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ARS Home » Southeast Area » Oxford, Mississippi » Natural Products Utilization Research » Research » Publications at this Location » Publication #112047


item Schrader, Kevin
item Tucker, Craig
item De Regt, Marjan
item Kingsbury, Susan

Submitted to: Journal of the World Aquaculture Society
Publication Type: Peer Reviewed Journal
Publication Acceptance Date: 9/1/2000
Publication Date: N/A
Citation: N/A

Interpretive Summary: Studies were conducted to determine if large fiberglass enclosures could be used in catfish production ponds as an intermediate step between testing compounds that kill algae in the laboratory and testing the same compounds in an entire catfish pond (full-scale). The first study found that mixing of water within the enclosures is necessary to help make conditions more like those in a catfish pond. The second study found that testing compounds that kill algae inside the enclosures is convenient, reliable, and can be used as an intermediate step before testing the compounds in an entire catfish pond.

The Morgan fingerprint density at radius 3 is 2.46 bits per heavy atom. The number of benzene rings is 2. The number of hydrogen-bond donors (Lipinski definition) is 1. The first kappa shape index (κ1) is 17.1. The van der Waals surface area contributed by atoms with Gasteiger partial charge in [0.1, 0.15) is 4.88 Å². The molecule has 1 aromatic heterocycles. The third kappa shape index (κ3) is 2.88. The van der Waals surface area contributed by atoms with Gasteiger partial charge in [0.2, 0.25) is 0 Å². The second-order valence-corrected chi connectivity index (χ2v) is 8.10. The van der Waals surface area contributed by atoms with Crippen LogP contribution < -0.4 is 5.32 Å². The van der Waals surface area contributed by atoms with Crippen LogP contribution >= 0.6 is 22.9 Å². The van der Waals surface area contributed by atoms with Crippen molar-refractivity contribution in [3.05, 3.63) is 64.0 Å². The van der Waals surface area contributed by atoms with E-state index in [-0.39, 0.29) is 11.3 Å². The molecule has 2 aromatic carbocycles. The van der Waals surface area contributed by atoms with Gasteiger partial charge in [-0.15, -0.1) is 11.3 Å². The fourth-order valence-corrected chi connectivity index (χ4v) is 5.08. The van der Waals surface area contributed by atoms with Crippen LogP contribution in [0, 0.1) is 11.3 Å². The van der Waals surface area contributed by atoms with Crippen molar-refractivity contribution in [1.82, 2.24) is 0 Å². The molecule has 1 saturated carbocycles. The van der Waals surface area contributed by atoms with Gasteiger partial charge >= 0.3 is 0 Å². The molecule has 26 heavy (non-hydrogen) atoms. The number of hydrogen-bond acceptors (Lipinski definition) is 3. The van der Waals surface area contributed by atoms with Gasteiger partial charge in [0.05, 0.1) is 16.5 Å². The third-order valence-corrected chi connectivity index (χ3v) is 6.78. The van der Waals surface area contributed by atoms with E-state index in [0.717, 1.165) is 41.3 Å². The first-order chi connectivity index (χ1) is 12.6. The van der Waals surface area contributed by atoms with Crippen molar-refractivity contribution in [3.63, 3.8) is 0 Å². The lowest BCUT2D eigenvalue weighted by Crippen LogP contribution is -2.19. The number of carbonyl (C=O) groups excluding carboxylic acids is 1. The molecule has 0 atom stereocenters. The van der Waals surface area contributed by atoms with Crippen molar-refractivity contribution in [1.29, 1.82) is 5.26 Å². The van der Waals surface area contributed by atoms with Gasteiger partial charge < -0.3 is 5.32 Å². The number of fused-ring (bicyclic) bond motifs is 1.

Technical Abstract: Two studies were conducted to determine the "usefulness" of limnocorrals (in situ enclosures) for evaluating the effects of hytotoxic compounds on phytoplankton community structure and water quality. Limnocorrals consisted of open-bottomed fiberglass cylinders that were 2.44 m in diameter and 1.53 m high. The limnocorrals were placed in an aquaculture pond and allowed to settle 10-20 cm into the bottom mud, forming a watertight seal. The first study evaluated the effect of water mixing on environmental conditions within limnocorrals. Mixing was accomplished by injecting air through diffusers (airstones). Conditions in unmixed limnocorrals rapidly deviated from conditions in the pond, as indicated by a decrease in phytoplankton biomass and an increase in cyanobacteria abundance and soluble reactive phosphorus oncentrations. Conditions in limnocorrals with continuous mixing also deviated from conditions in the pond, but were relatively consistent among replicate enclosures and were stable for at least 2 wk. The second study evaluated the "usefulness" of limnocorrals for testing the effects of phytotoxic compounds on phytoplankton community structure and water quality. A commercial chelated copper algicide was added to randomly selected, mixed limnocorrals at the label-recommended rate. The algicide killed nearly all phytoplankton in the treated enclosures within 1 wk; however, treated limnocorrals were rapidly recolonized by green algae and diatoms. Conditions in untreated limnocorrals remained relatively stable and consistent among replicates for 16 d. Limnocorrals appear to provide a convenient and reliable method for short-term studies of algicides and other water quality manipulations.